Husk Nashville

Sean Brock created quite the buzz when he announced plans to open a branch of Husk in a historic home atop Rutledge Hill in the SoBro neighbourhood. A celebration of Southern ingredients, the similarities to its Charleston sibling are evident, though the decor is more bold and, well, Nashville. A market-driven daily changing menu keeps chefs and diners on their toes; the Husk 12-spiced fried chicken lunch plate, with two daily sides such as creamy mac'n'cheese, is not only a nod to the area's hot chicken, but a rite of passage.

37 Rutledge Street,

Part of the tasting menu at The Catbird Seat in Nashville.
Part of the tasting menu at The Catbird Seat in Nashville.  Photo: Supplied

Pinewood Social

In a former trolley barn in the Rolling Mill Hill area, Pinewood Social is a "place to meet" created by brothers Benjamin and Max Goldberg. Offering a classic American diner-style menu modernised to suit a discerning palate – buckwheat waffles with apple butter, and meatloaf with jalapeno mac, wilted kale, and a tomato sorghum glaze – entertainment comes in the form of a bowling alley, two dipping pools, a bocce ball court, and an Airstream bar offering cocktails with hand-chiselled ice.

33 Peabody Street,

Sushi master Sam Katakura from Acme Feed & Seed in Nashville.
Sushi master Sam Katakura from Acme Feed & Seed in Nashville.  Photo: Supplied

Rolf and Daughters

A forerunner of the area's chef-driven movement, Rolf and Daughters has a high-end feel with down-to-earth attitude. Chef Philip Krajeck infuses the menu with influences from his time in Europe, resulting in modern peasant dishes that use quality southern meats and produce. Heritage pork might come with sauerkraut, apples and spaetzle, while hand-rolled ricotta cavatelli pasta basks in a tree-nut ragout with SarVecchio​ cheese. The 5½-metre  ceilings in the former Boiler Building in the redeveloped Werthan Lofts in Germantown make for interesting acoustics, but it all adds to the authenticity.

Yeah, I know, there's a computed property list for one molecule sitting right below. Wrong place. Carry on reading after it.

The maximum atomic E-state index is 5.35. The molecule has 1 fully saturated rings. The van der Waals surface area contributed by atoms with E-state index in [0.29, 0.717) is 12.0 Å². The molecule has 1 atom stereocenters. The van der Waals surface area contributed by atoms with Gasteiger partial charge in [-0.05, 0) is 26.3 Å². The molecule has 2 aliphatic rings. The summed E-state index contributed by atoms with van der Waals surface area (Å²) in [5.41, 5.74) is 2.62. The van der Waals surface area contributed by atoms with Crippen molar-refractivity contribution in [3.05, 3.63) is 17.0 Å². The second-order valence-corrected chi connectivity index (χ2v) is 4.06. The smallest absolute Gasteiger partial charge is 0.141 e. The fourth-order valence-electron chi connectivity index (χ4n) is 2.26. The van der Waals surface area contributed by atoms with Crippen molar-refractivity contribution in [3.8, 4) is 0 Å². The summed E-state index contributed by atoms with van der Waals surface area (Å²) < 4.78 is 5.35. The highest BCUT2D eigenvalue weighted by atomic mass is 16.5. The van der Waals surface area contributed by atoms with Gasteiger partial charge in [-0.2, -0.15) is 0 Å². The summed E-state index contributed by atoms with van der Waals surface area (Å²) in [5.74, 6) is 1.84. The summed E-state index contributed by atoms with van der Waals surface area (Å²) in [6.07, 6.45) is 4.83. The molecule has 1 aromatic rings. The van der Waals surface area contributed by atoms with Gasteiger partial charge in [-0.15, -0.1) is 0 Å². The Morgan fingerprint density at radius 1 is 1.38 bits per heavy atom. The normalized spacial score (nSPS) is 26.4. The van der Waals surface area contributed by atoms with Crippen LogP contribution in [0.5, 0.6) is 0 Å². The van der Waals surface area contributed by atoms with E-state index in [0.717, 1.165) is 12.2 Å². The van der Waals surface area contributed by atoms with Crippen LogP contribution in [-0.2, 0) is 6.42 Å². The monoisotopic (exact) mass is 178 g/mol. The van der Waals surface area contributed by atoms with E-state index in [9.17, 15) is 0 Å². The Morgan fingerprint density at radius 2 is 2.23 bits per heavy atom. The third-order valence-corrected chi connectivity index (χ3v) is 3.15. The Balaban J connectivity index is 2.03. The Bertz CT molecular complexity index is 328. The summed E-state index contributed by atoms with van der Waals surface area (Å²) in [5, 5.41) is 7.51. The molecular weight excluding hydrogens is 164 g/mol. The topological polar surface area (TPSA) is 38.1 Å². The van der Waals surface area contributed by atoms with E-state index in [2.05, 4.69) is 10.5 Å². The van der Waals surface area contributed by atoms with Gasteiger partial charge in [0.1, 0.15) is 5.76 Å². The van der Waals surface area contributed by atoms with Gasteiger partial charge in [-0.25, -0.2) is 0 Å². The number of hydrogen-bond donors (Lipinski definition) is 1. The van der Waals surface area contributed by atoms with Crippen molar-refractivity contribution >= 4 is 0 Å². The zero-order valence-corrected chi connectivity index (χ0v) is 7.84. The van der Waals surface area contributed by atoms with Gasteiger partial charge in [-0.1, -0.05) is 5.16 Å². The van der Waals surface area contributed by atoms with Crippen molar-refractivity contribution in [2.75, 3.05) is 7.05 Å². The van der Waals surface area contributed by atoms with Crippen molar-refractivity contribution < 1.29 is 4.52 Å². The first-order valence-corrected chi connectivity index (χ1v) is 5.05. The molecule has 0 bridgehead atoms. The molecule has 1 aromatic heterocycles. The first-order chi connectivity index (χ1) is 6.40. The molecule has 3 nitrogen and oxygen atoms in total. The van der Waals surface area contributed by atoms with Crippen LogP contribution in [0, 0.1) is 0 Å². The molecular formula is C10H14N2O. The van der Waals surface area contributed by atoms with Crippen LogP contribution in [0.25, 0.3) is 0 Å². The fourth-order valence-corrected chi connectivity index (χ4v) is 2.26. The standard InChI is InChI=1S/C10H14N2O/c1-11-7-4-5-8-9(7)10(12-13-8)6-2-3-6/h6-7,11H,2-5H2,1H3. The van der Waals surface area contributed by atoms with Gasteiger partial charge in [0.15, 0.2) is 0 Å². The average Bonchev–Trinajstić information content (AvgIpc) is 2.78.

700 Taylor Street,

The 404 Kitchen, Nashville.
The 404 Kitchen, Nashville.  Photo: Supplied

City House

Chef Tandy Wilson might be a native Tennessean but he cooks like a full-blooded Italian. Locals flock to the Sunday suppers at this transformed Germantown art studio, where the menu is divided into sections designed for sharing. Though the belly ham pizza is a favourite, the fresh-off-the-peach-truck peaches pizza with buttermilk cheddar, red onion, and strutto is a must – the sweet peaches popping against the slightly sour cheese.

1222 4th Avenue North,

The 404 Kitchen

Chef Matt Bolus, formerly of Charleston's Fig, creates some of the most noteworthy dishes in Music City. The European-influenced, ingredient-driven menu uses the best seasonal local produce. Served in an effortlessly comfortable converted shipping container in The Gulch neighbourhood, standout dishes include the palate-cleansing crudo starter of thinly sliced gruner and marcona almonds, with pickled strawberries and pea tendrils.

404 12th Avenue South,


The industrial feel remains at this converted former garage and repair shop, giving way to a sophisticated urban restaurant in the heart of The Gulch. An ode to Jonathan Waxman's​ mother, who inspired his career, Italian influences are evident throughout the seasonal menu, where fist-sized meatballs rest on polenta finished with grated grana, and the catch of the day might come with greens and cider butter. Waxman's career has spanned both coasts; this position in the South is fitting indeed.

1210 McGavock Street,

The Catbird Seat

A bucket-list essential: 20 bar seats circle a U-shaped bar around an open kitchen, allowing Trevor Moran, formerly of Noma, and his team to interact with guests as they cook.. There's a multi-course tasting menu of highbrow cooking with Southern flair that might include freshly ground tartare with green almonds, pistachios and herbs, or maple thyme bacon custard in a hollowed-out egg shell. Bookings for this sought-after experience are on a 30-day cycle, meaning you need to jump online 30 days prior to secure your spot; those in the know choose a later booking so as to enjoy a pre-dinner cocktail downstairs at The Patterson House.

1711 Division Street,